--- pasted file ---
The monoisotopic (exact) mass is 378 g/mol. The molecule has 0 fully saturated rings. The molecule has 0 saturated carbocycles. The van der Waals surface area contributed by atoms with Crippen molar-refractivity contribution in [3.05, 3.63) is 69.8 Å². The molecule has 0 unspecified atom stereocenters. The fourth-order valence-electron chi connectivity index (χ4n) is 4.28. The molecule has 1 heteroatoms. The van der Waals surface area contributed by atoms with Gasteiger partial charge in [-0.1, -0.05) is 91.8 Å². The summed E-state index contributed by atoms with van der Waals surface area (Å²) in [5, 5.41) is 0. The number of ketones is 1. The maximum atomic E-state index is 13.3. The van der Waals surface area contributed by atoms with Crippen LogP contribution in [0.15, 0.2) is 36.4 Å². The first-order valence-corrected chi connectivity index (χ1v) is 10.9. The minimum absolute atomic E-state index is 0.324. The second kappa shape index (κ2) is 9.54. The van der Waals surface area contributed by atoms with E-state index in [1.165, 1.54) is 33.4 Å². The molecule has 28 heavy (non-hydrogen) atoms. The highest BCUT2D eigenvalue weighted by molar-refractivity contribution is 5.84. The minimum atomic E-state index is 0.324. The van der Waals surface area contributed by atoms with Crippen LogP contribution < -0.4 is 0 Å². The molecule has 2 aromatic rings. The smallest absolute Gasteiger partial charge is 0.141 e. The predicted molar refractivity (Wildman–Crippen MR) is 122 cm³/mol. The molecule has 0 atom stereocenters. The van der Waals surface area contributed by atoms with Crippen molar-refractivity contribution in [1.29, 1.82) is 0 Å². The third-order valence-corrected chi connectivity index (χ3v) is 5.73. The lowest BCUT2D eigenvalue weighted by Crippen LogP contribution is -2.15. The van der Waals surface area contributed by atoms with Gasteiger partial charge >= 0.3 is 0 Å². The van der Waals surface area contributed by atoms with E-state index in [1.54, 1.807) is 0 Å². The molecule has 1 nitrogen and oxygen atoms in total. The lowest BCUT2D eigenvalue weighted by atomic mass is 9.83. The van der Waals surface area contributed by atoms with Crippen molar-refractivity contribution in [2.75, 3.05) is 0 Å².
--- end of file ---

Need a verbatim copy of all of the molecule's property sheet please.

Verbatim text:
The monoisotopic (exact) mass is 378 g/mol. The molecule has 0 fully saturated rings. The molecule has 0 saturated carbocycles. The van der Waals surface area contributed by atoms with Crippen molar-refractivity contribution in [3.05, 3.63) is 69.8 Å². The molecule has 0 unspecified atom stereocenters. The fourth-order valence-electron chi connectivity index (χ4n) is 4.28. The molecule has 1 heteroatoms. The van der Waals surface area contributed by atoms with Gasteiger partial charge in [-0.1, -0.05) is 91.8 Å². The summed E-state index contributed by atoms with van der Waals surface area (Å²) in [5, 5.41) is 0. The number of ketones is 1. The maximum atomic E-state index is 13.3. The van der Waals surface area contributed by atoms with Crippen LogP contribution in [0.15, 0.2) is 36.4 Å². The first-order valence-corrected chi connectivity index (χ1v) is 10.9. The minimum absolute atomic E-state index is 0.324. The second kappa shape index (κ2) is 9.54. The van der Waals surface area contributed by atoms with E-state index in [1.165, 1.54) is 33.4 Å². The molecule has 28 heavy (non-hydrogen) atoms. The highest BCUT2D eigenvalue weighted by molar-refractivity contribution is 5.84. The minimum atomic E-state index is 0.324. The van der Waals surface area contributed by atoms with Crippen LogP contribution < -0.4 is 0 Å². The molecule has 2 aromatic rings. The smallest absolute Gasteiger partial charge is 0.141 e. The predicted molar refractivity (Wildman–Crippen MR) is 122 cm³/mol. The molecule has 0 atom stereocenters. The van der Waals surface area contributed by atoms with Crippen molar-refractivity contribution in [1.29, 1.82) is 0 Å². The third-order valence-corrected chi connectivity index (χ3v) is 5.73. The lowest BCUT2D eigenvalue weighted by Crippen LogP contribution is -2.15. The van der Waals surface area contributed by atoms with Gasteiger partial charge >= 0.3 is 0 Å². The van der Waals surface area contributed by atoms with E-state index in [1.54, 1.807) is 0 Å². The molecule has 1 nitrogen and oxygen atoms in total. The lowest BCUT2D eigenvalue weighted by atomic mass is 9.83. The van der Waals surface area contributed by atoms with Crippen molar-refractivity contribution in [2.75, 3.05) is 0 Å².